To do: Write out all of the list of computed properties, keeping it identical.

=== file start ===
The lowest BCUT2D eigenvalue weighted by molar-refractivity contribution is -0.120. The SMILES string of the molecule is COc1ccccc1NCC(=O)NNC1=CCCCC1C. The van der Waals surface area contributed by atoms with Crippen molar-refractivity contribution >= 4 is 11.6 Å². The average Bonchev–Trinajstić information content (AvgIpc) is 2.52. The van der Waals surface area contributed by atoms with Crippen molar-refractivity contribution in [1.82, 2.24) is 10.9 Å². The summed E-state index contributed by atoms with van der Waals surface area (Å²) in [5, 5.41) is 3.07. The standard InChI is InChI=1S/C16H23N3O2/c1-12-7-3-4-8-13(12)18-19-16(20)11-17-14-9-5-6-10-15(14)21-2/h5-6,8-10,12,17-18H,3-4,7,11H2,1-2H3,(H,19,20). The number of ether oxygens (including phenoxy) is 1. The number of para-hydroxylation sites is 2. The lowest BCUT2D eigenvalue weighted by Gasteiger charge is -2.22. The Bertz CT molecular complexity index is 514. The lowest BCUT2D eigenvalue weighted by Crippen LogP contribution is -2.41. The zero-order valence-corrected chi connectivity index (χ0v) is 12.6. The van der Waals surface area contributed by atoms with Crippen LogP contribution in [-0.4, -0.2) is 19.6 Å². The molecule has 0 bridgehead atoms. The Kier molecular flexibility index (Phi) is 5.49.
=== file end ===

The lowest BCUT2D eigenvalue weighted by molar-refractivity contribution is -0.120. The SMILES string of the molecule is COc1ccccc1NCC(=O)NNC1=CCCCC1C. The van der Waals surface area contributed by atoms with Crippen molar-refractivity contribution >= 4 is 11.6 Å². The average Bonchev–Trinajstić information content (AvgIpc) is 2.52. The van der Waals surface area contributed by atoms with Crippen molar-refractivity contribution in [1.82, 2.24) is 10.9 Å². The summed E-state index contributed by atoms with van der Waals surface area (Å²) in [5, 5.41) is 3.07. The standard InChI is InChI=1S/C16H23N3O2/c1-12-7-3-4-8-13(12)18-19-16(20)11-17-14-9-5-6-10-15(14)21-2/h5-6,8-10,12,17-18H,3-4,7,11H2,1-2H3,(H,19,20). The number of ether oxygens (including phenoxy) is 1. The number of para-hydroxylation sites is 2. The lowest BCUT2D eigenvalue weighted by Gasteiger charge is -2.22. The Bertz CT molecular complexity index is 514. The lowest BCUT2D eigenvalue weighted by Crippen LogP contribution is -2.41. The zero-order valence-corrected chi connectivity index (χ0v) is 12.6. The van der Waals surface area contributed by atoms with Crippen LogP contribution in [-0.4, -0.2) is 19.6 Å². The molecule has 0 bridgehead atoms. The Kier molecular flexibility index (Phi) is 5.49.